lipoproteins

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Related to high-density lipoproteins: LDL

lipoproteins

Any complex of fats with protein. A conjugated protein consisting of a simple protein combined with a fat (lipid) group. The blood lipoproteins, which are the cholesterol carriers of the body, are classified by density, in accordance with the proportions of protein, as very low density (VLDL), low density (LDL) and high density (HDL). LDLs contain relatively large amounts of cholesterol. HDLs contain 50% of protein and only 20% of cholesterol. LDLs transport lipids to muscles and to fat stores and are associated with the arterial disease ATHEROSCLEROSIS and thus heart disease and STROKE. HDLs are protective against these diseases because their main role is to transport cholesterol from the periphery back to the liver. They also carry paraoxanase enzymes that limit oxidative modification of LDLs necessary before cholesterol can be laid down in arterial walls. Blood concentration of HDL cholesterol shows a strong inverse correlation with the risk of coronary heart disease.

Lipoproteins

The packages in which cholesterol and triglycerides travel throughout the body.
Mentioned in: Lipoproteins Test

Patient discussion about lipoproteins

Q. what are the sources for high density lipoprotein? I have heard that high density lipoprotein is good for heart. What differences does it make in heart’s health and what are the sources for high density lipoprotein?

A. Hi Liam, it is very important that we have high density lipoprotein (HDL) in our body. The fact is that the HDL is formed inside the body. They are known as good cholesterol as they are famous for their protection for heart against the heart diseases. It has been found that Vitamin B3 or Niacin consumption increases the count of HDL. It’s good to cut on the diet having more of saturated fats and oils, which increases the chances of heart attack.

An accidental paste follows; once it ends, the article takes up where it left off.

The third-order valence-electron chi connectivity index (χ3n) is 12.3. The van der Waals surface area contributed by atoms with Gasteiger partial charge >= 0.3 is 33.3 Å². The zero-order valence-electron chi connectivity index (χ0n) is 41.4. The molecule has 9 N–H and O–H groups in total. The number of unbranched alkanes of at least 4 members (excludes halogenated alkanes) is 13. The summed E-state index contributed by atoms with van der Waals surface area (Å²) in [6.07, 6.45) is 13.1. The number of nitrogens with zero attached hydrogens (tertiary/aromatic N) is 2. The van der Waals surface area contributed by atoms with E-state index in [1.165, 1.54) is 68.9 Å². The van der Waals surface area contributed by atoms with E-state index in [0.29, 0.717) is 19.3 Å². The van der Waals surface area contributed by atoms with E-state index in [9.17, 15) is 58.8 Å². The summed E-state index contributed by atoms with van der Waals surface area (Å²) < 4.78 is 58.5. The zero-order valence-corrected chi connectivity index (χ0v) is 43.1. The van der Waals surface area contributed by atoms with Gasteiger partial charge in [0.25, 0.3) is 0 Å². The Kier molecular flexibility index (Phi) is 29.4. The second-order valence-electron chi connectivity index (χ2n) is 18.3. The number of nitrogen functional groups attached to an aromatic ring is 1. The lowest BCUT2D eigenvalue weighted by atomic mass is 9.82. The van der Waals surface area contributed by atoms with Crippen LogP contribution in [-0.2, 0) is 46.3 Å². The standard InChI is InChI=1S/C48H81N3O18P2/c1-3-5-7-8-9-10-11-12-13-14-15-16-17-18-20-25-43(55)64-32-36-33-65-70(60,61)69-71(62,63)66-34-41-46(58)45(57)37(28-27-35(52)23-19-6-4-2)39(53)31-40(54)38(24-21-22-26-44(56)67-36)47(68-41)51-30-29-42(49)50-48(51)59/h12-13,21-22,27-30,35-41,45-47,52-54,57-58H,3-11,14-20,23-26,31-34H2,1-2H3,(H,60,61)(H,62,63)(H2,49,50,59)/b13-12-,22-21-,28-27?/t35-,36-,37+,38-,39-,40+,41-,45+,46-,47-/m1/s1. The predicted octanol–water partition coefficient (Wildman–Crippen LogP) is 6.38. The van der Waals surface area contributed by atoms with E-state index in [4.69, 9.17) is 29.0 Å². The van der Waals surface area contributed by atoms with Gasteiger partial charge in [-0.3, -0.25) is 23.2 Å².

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References in periodicals archive ?
KEYWORDS: Diabetes Mellitus, Diabetic Nephropathy, Monocyte count to high-density lipoprotein cholesterol ratio.
High-density lipoproteins inhibit cytokine-induced expression of endothelial cell adhesion molecules.
These included elevated triglycerides levels, decreased high-density lipoproteins, high blood pressure, and excessive blood-sugar concentrations.
Concentrations of total cholesterol, high-density lipoprotein (HDL), non-HDL cholesterol, and low-density lipoprotein (LDL) cholesterol, as well as LDL/HDL and TG/HDL ratios, were divided according to distribution quartiles.
Fielding (cardiovascular physiology, University of California-San Francisco) offers a detailed overview of the biological role of high-density lipoproteins (HDLs), summarizing current knowledge on HDL turnover, regulation, and physiology.
Reverse cholesterol transport (RCT) is the process by which high-density lipoproteins (HDL) are able to extract excess cholesterol from blood vessel walls and deliver it back to the liver and gastrointestinal tract for disposal (Figure).
It is characterized by a severe deficiency or absence of high-density lipoproteins in plasma.
High-density lipoproteins, or HDLs, appear to remove cholesterol from the vascular system.
A key factor in reaching that ripe old age appears to be maintaining good lipid profiles, especially high levels of high-density lipoproteins or HDLs.
According to researchers individuals with very low high-density lipoproteins (HDL) cholesterol had a 75 per cent higher risk of infectious disease, whereas the risk was 43 per cent higher in those with very high HDL cholesterol, reported private news channel.
High-density lipoproteins; structure, metabolism, function, and therapeutics.

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